pokerbasics

How to read hands in poker

 Most new poker players begin their journey into the game by playing on the small stakes.

While that is a good way to begin the game, it is not something you should continue for a long time if you want to make serious inroads into playing good , skill based poker. This is because at smaller stakes, one tends to not be careful of their betting sizes as the initial investment is low.

Hand reading in online poker is one of the most important skills required in poker.

This is hard work. It requires all your attention , your patience and you will need to make quick decisions to master this skill.

In this article, we will attempt at jumping into the complex world of poker hand reading techniques and  figure out how to read an opponent’s hand taking into account all their tells.

 Before we start, we need to address the two common misconceptions:

 Myth 1 : All players on the table are ‘random’ and can have ‘anything’

It is true that there is some randomness to every player’s game strategy , however, it doesn’t stay that way too long.

Your opponents are can be truly arranged with their play, they could have “anything.” There are some hands that they will fold, and there are some hands they will never fold. Your goal is to assess their method or at least deduce enough about it to figure out how to capitalize on it. Remember this: There is always some method to their madness.

 Myth 2. : Hand Reading is the answer to all the problems in poker

 The second misconception is to do with the term “hand reading,” which is really a misnomer. As beginners, we are obsessed with only looking at OUR game and we tend to not look at the table and miss out key details about other players and their game strategies.

All good poker players know that to do well in poker your aim should always be to determine the hand ranges and not just read the hand of the opponent.

 This means that you should not know only care  about what exact possibilities your opponent has, but you must also worry about the possibilities and combinations that he could have and what move should be made by you to  get the best average result against all of the possibilities.

Hand Reading in Poker

 Consider the scenario where your opponents play half of the cards they’re dealt. How can you figure out what cards  they have precisely? But there’s a probability of guessing a couple of important things about what they don’t have. Your opponents who will call with half their hands still fold the other half and that folding range might look like unconnected junk hands.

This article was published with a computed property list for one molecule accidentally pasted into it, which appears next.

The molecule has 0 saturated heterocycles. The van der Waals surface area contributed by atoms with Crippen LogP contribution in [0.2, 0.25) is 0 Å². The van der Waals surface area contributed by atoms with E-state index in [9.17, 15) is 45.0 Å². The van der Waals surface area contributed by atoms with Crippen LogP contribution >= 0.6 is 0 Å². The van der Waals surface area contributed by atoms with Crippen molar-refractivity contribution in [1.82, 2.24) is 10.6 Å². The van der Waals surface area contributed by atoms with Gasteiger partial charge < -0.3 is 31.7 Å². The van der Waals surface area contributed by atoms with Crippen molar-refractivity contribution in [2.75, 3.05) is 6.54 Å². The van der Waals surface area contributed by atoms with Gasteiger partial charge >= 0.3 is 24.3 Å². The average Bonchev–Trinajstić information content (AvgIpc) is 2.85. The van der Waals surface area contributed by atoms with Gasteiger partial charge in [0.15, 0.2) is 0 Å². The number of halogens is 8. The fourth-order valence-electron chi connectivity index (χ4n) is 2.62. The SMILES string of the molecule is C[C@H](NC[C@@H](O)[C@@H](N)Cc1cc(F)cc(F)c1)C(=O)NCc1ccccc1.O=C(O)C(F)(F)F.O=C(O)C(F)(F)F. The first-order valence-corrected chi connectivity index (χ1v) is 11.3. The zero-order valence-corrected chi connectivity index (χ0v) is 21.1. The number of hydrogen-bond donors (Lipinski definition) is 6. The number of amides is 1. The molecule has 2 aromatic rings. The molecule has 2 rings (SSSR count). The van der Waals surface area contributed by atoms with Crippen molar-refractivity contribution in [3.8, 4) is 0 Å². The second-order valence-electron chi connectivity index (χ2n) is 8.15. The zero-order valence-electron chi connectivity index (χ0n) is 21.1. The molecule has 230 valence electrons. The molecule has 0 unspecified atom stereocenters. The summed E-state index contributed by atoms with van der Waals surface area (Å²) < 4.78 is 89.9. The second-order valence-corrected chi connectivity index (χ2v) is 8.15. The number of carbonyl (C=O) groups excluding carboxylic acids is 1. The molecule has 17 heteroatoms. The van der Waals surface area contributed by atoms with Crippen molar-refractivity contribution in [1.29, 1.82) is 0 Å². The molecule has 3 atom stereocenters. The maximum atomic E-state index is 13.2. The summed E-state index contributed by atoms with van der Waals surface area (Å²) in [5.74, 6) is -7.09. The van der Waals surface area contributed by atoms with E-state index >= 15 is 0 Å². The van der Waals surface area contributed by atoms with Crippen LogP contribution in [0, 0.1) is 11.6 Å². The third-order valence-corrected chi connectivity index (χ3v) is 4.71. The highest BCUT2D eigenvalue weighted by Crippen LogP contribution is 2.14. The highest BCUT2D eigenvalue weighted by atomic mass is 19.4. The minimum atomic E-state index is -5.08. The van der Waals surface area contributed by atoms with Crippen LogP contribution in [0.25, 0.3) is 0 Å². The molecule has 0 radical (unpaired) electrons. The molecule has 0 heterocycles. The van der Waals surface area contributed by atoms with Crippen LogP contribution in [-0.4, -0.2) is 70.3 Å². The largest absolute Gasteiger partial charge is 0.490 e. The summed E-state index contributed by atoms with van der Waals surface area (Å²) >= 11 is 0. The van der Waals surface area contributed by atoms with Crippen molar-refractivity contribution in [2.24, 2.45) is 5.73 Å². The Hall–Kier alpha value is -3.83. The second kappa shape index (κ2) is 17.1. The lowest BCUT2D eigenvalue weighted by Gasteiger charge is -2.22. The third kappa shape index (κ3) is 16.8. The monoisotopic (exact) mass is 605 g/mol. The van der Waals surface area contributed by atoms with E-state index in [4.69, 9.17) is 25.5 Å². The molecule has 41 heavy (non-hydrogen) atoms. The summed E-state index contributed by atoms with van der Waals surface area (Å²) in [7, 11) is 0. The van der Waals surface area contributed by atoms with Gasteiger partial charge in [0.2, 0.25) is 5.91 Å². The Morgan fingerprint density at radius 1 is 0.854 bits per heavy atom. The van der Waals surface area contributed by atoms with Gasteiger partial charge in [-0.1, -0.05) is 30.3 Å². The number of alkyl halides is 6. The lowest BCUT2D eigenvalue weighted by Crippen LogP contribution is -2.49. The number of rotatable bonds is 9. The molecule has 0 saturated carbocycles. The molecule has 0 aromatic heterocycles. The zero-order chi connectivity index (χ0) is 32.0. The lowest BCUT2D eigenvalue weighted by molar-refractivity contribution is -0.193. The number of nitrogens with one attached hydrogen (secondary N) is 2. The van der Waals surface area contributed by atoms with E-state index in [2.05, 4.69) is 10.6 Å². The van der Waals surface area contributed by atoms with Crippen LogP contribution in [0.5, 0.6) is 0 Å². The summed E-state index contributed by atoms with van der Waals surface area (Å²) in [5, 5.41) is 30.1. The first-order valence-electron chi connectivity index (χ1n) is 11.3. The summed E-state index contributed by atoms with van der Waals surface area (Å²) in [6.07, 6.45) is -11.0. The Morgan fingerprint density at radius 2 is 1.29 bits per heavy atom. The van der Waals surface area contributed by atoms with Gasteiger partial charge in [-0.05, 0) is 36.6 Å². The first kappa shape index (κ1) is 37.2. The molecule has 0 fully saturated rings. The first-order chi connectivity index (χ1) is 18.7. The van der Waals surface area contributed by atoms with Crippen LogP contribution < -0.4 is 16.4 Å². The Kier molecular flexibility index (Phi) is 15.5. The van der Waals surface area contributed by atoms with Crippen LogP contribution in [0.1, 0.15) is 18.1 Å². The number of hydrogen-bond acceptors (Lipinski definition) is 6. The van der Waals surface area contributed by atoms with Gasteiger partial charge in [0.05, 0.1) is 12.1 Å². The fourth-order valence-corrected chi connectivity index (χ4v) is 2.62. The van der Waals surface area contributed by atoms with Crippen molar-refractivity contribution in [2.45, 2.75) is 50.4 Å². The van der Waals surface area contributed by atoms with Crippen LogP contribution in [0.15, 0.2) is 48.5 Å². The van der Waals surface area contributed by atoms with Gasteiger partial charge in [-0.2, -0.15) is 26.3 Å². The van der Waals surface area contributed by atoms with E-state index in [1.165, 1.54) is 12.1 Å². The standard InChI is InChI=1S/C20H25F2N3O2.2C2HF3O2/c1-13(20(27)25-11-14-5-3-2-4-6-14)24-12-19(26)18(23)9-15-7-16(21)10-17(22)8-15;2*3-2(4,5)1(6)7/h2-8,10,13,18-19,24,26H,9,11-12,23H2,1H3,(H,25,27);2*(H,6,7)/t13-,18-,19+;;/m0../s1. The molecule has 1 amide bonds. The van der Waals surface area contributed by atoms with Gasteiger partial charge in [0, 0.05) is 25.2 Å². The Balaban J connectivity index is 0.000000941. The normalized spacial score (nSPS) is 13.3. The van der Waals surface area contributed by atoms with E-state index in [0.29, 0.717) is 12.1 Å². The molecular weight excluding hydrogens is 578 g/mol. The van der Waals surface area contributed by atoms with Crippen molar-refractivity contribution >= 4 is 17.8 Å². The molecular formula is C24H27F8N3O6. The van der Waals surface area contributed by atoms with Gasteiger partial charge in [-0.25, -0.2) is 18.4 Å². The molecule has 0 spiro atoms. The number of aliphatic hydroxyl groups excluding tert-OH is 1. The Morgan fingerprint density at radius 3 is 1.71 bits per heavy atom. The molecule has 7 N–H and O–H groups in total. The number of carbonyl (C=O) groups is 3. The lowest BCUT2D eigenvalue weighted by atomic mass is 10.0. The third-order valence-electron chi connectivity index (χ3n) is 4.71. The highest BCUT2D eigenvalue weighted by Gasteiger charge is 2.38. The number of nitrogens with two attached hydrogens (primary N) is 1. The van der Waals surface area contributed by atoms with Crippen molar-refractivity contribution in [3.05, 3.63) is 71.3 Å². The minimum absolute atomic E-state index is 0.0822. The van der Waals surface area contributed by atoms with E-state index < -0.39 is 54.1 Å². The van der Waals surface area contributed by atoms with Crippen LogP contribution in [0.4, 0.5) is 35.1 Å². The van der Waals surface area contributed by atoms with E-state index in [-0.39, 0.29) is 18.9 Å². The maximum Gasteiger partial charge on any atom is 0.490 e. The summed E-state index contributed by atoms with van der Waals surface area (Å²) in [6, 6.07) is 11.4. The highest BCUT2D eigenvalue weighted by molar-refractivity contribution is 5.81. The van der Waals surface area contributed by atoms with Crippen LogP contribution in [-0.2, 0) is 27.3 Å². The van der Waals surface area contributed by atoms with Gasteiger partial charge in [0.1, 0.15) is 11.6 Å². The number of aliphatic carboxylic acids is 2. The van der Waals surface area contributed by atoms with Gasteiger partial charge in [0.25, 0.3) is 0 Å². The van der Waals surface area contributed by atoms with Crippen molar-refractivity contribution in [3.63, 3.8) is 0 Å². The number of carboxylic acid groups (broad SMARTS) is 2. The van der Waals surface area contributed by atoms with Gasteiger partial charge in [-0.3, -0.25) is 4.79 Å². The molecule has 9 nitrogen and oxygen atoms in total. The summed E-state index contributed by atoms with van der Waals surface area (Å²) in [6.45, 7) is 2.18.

Your main objective while trying to read someone else’s poker hand , should not be to just  figure out whether they have something even better and find a fold, but should also be able to compare it with your hand to see if it is weaker than yours. You need to be especially aware of the ‘tells’  when your opponents put money into the pot despite having a hand worse than yours.

Every once in a while, you’ll find that you’ve gotten outwitted, or that you were ahead and then got outdrawn on your turn. As long as you have accurately determined that you would usually be ahead when the money went in, then you did all the hand reading you need to do.

This is only the introduction to hand reading in poker. We’ll be back with a more detailed version very soon.

Stay tuned!

Team 9stacks


Werewolf Speaks: WPT DIARIES

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The idea of playing live tournaments always excites me no end for multiple reasons.

For one, it gets me away from the computer screen that I perpetually stare at for more than 10 hours a day.

Secondly, because I feel it takes me closer to a purer form of poker , sitting across opponents , judging their moves, hiding your emotions  and holding real cards. The atmosphere is electric, with a lot of energy flowing through the poker room. You sit across people , looking at them , judging them , making mental notes. Who is afraid ? Who is flamboyant? Who is the thinker? Who will be easy to manipulate? Who to be afraid of? Evaluating people on their strengths and weaknesses, putting them on ranges and waiting for the right time to make the move.

Ahhh! Live is a different ball game.
So we started our second year of participation in the World Poker Tour, Goa.

Last year was a pretty successful year as we made two Final Tables , In Highroller Event and the Turbo Event.  In any case I feel I personally perform better on Live felts, so we went with a lot of positivity.
The first two events however did not go very well for us, Mostly card dead and getting suckedout out we could not make any money in the Kickoff event that took place on 13th November and the Deepstack event on 14th November.